Saturday, November 21, 2015

Lovey: A Very Special Child

I found an unexpected reading treasure this week in Lovey: A Very Special Child. This is a true story written in 1976 about Mary MacCracken, a special education teacher, and her students.  Lovey tells the story of Hannah, a child who is fat, dirty and behavior-ridden.  No school wants to keep her. No child wants to play with her, and Hannah seems unable to speak. She yells, cries and acts out, but she does not speak.

Mary is not excited about having Hannah in her class. She has three other students who are on their way to being well adjusted. Hannah is another matter altogether. Mary isn't sure where to begin to help Hannah. Mary is a teacher who has no official certification, but she has worked as a teacher for six years. Her experience allows her to find Lovey, the child who is hidden under Hannah’s anger, loneliness and fear. Once Mary finds Lovey, she works to help her reach her full potential.

I firmly believe every teacher needs to read this beautiful story.  Hannah's new life begins when she tells her teacher: "Call me Lovey... nobody say that before." Mary MacCracken reaches Lovey with her unconditional love, her determination to make a difference and her inability to take "no" for an answer.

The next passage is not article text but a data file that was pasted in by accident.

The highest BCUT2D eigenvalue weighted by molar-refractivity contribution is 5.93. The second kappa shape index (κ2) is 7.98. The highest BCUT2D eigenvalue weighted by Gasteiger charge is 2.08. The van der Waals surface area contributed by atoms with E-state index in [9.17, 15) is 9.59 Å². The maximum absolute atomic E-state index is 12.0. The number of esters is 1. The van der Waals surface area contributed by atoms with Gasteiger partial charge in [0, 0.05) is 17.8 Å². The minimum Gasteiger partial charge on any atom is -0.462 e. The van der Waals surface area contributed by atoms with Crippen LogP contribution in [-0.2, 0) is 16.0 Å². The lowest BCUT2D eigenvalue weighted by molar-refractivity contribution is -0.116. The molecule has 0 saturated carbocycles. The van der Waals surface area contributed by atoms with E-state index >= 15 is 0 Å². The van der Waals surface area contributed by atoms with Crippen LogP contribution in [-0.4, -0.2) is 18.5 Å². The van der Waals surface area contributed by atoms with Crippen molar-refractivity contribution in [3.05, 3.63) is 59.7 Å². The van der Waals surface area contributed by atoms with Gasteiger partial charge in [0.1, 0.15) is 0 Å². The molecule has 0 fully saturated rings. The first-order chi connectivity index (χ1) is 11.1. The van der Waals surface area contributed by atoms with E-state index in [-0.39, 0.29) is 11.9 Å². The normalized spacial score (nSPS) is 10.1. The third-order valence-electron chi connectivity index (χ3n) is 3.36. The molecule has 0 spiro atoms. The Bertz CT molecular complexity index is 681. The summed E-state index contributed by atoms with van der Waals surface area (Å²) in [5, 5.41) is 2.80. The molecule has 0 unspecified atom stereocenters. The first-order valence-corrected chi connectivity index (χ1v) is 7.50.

Mary, although an unofficial teacher, finds a way to reach Lovey and gives his child the possibility to reach her full potential and offers her something she never had before, hope. 

I wish that all teachers had Mary's wonderful ability and compassion.  For those of you who possess this talent, my hat is off to you.  Thanks for helping our children become the people they are meant to be.

If you are a teacher or know a teacher, please make time to read this book. 

Tuesday, November 10, 2015

The Traitor Baru Cormorant by Seth Dickson

The Traitor Baru Cormorant by Seth Dickson

Any summary I try to write cannot do justice the layered intricacy that is Baru Cormorant. It is a story of individuals struggling against the might of nations, done in a refreshing way. It is a fantasy novel without dragons, magic, or even anything more odd that a foreign currency. There is but one large battle and eventually, you realize even that was just secondary to other movements that were going on.